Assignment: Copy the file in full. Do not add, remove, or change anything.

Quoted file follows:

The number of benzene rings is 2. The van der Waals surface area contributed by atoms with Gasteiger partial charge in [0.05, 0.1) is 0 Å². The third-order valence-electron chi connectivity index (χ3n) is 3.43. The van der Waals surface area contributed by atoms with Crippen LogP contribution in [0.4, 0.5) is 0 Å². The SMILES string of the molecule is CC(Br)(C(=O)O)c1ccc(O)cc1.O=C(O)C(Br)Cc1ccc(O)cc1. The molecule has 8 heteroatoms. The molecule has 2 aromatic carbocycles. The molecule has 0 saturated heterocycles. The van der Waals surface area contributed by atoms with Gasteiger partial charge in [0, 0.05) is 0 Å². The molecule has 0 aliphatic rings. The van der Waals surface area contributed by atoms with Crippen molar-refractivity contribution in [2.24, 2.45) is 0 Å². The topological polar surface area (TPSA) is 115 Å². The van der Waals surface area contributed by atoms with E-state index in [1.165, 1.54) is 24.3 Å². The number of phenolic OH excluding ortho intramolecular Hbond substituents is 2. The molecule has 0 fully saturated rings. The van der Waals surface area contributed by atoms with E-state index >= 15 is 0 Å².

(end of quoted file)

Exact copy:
The number of benzene rings is 2. The van der Waals surface area contributed by atoms with Gasteiger partial charge in [0.05, 0.1) is 0 Å². The third-order valence-electron chi connectivity index (χ3n) is 3.43. The van der Waals surface area contributed by atoms with Crippen LogP contribution in [0.4, 0.5) is 0 Å². The SMILES string of the molecule is CC(Br)(C(=O)O)c1ccc(O)cc1.O=C(O)C(Br)Cc1ccc(O)cc1. The molecule has 8 heteroatoms. The molecule has 2 aromatic carbocycles. The molecule has 0 saturated heterocycles. The van der Waals surface area contributed by atoms with Gasteiger partial charge in [0, 0.05) is 0 Å². The molecule has 0 aliphatic rings. The van der Waals surface area contributed by atoms with Crippen molar-refractivity contribution in [2.24, 2.45) is 0 Å². The topological polar surface area (TPSA) is 115 Å². The van der Waals surface area contributed by atoms with E-state index in [1.165, 1.54) is 24.3 Å². The number of phenolic OH excluding ortho intramolecular Hbond substituents is 2. The molecule has 0 fully saturated rings. The van der Waals surface area contributed by atoms with E-state index >= 15 is 0 Å².